All images and material © 2016 by Mike Clasen Photography • All Rights Reserved • Use By Permission Only
The wind was ripping across Washoe County in Nevada at 60 to 80+ mph on Feb 6th, 2015, and this was the reason I was, where I was, when I captured this scene. The dust storms at Winnemucca Lake NV were insane on this day and made for perfect conditions for long exposures, and to capture something unique. The price was dirt in the ears, eyes, nose, mouth, clothing, and equipment being used, but it was well worth the whole experience and the end results. Being the only person physically out there in these crazy weather conditions and experiencing it all was beyond awesome! Watching the rapidly changing skies and lighting conditions, watching the sand storms rip through the area and getting caught in them, getting caught in rain that moved sideways, all created somewhat of a challenge when shooting in these conditions. A rain cover can be used on the camera with the bottom sealed on the tripod to keep dust off of it – sort of… This image consists of two photographs that were blended together. The sky and the mountains in the background was a long exposure of 90 seconds (gives an idea of how fast the clouds were moving), where the foreground landscape was a fast exposure to freeze movement of tumbleweeds and sagebrush. I chose to freeze the landscape due to it just being a yellow blur in the long exposure, lacking any foreground/middle-ground detail really.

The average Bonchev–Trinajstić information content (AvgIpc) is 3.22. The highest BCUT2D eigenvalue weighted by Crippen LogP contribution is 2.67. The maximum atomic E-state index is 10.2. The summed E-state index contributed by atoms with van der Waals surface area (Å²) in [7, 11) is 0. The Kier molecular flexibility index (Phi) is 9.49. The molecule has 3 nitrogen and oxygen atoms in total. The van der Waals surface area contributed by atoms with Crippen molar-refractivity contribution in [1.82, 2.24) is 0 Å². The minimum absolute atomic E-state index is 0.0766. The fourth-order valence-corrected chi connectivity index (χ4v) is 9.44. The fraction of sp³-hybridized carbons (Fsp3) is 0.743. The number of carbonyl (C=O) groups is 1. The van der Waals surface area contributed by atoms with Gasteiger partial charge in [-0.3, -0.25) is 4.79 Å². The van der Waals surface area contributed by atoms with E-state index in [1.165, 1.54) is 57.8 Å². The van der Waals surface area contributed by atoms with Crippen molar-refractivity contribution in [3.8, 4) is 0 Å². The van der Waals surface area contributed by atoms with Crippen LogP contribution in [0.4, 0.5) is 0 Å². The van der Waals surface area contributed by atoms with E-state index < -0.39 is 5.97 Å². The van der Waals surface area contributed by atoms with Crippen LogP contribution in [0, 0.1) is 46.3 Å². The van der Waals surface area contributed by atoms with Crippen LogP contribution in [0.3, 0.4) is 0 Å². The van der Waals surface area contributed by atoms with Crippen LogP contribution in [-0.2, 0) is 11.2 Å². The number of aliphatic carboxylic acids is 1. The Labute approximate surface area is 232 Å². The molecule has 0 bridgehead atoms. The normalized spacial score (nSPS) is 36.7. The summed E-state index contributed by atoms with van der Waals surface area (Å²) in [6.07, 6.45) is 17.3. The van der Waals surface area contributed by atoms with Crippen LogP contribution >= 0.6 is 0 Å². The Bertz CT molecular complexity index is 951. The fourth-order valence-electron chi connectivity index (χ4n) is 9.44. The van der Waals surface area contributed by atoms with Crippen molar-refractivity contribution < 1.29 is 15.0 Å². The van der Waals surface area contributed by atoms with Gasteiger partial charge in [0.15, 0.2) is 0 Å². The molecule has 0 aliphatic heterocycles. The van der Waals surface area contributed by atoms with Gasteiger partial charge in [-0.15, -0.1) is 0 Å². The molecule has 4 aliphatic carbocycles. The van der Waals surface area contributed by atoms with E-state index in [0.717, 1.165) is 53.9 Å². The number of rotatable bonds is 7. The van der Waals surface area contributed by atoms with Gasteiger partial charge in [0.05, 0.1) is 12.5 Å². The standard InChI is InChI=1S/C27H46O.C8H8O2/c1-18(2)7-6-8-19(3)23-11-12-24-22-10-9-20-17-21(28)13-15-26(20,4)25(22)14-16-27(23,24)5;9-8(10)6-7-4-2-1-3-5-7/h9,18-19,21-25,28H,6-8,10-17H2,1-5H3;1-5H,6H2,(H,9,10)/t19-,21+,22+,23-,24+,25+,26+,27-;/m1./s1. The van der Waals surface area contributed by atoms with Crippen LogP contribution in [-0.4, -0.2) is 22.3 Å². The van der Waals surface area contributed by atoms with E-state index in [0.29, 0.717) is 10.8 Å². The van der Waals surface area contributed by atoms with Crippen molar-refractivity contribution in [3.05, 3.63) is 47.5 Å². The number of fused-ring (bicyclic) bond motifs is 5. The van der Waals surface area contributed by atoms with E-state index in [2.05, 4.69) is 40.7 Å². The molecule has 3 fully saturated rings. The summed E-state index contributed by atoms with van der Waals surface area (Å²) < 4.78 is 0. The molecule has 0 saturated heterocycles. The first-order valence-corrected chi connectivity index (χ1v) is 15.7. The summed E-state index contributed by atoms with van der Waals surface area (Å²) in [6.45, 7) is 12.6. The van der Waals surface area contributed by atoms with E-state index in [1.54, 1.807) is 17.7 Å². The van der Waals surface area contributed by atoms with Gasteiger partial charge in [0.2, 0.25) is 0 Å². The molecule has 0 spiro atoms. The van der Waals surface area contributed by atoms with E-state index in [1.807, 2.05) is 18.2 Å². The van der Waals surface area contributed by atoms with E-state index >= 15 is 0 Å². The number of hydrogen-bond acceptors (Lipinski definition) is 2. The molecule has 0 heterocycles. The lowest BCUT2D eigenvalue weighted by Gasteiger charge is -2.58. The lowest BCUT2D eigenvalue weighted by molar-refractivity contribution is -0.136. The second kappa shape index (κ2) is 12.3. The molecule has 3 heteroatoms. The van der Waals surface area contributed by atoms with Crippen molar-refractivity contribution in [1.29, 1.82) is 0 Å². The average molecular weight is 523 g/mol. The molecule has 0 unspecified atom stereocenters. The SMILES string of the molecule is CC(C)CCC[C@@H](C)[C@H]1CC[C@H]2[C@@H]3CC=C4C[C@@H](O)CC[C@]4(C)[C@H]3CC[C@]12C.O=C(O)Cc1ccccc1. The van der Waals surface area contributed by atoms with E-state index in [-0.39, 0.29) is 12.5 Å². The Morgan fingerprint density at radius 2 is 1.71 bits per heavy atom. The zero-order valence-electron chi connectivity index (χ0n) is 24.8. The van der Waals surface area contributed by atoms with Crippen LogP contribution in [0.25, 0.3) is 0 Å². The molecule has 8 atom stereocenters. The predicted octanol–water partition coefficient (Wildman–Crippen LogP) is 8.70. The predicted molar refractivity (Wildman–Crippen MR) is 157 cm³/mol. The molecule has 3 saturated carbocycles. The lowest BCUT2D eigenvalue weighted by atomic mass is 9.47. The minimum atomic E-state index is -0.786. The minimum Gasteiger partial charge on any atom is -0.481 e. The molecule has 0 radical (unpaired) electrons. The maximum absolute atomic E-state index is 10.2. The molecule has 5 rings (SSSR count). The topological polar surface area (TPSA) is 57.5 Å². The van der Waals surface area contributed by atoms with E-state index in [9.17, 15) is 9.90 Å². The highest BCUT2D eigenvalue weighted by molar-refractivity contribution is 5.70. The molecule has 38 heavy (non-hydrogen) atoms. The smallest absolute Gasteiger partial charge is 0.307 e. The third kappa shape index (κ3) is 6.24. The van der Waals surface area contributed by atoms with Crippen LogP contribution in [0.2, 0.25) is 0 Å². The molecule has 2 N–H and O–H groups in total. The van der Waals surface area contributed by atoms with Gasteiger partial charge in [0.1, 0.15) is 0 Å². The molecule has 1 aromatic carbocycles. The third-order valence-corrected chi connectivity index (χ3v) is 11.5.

The monolithic presence of the tufa megaform on the desert lake bottom stands around sixty feet tall and was formed thousands and thousands of years ago under the surface of the great Lake Lahontan when it was an inland sea.
This image won second place at the 2015 Annual Student Art and Design Exhibition in Photography, at Truckee Meadows Community College, NV. It was printed as a 24"x36" print for this exhibition.
© MIKE CLASEN PHOTOGRAPHY